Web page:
‘Planning reform needed to speed up rural connectivity’

A new report is calling for planning reform to speed up broadband rollout in rural Britain, and public subsidies to connect parts of the countryside that are commercially unviable for digital providers.

The campaigning think tank Onward in collaboration with the National Farmers Union (NFU) has looked at the major issues facing farming communities and rural regions generally in a bid to influence the government’s “levelling up” agenda.

Digital connectivity is highlighted as a key challenge.

See also: Rural areas face slow broadband for years, MPs warn

Superfast broadband – defined as a service delivering more than 30Mbps – is available to 95% of homes and businesses in Britain.

Yet more than half of those living in rural areas do not have access to even 10Mbps, despite it being a legal right, according to “The Rural Economy and Levelling Up” report (PDF).

“The current paucity of connectivity is preventing people from staying or moving to the countryside,” the report says.

It even goes so far as to suggest that levelling up digital infrastructure is a greater priority than physical infrastructure, such as a new rail or road network.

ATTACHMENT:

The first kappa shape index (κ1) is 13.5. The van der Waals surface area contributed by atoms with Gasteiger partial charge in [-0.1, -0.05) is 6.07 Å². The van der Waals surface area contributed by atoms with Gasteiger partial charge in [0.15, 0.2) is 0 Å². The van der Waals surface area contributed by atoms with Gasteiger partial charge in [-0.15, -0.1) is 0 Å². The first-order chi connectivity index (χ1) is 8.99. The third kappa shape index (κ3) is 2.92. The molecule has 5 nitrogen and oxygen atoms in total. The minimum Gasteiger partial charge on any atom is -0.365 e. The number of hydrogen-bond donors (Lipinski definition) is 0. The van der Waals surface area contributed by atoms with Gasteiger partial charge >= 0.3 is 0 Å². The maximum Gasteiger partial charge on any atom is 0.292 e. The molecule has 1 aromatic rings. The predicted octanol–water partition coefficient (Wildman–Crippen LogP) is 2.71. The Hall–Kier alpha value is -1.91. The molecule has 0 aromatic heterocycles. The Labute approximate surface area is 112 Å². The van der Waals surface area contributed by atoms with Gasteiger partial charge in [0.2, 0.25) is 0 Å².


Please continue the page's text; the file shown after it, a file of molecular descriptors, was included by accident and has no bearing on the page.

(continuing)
The rollout of broadband across the UK is complicated by limitations imposed by financing and economies of scale, as well as existing infrastructure and difficult terrain.

The report points out that rural areas are “beset” by these problems and lists improved access to land and planning reform to facilitate infrastructure development as solutions.

It also wants government money to pay for digital rollout in remote regions where it is not viable for commercial companies to make such an investment.

The NFU’s 2020 Digital Technology Survey found that 60% of members said their broadband was not sufficient for modern business needs.

‘Little-to-no access’

NFU president Minette Batters said rural communities were disproportionately affected by little-to-no access.

“Reliable coverage and connections will benefit farming, British food production, and wider rural businesses,” she said.

Digital connectivity is not the only issue addressed in the report, which was published following a recent round table discussion hosted by Onward and supported by the NFU.

It calls for investment in agriculture and rural communities to drive green growth in the UK.

And, with 65% of all farm businesses in England running a second enterprise, the report also wants to see clarity on future access to funds for farm diversification projects.

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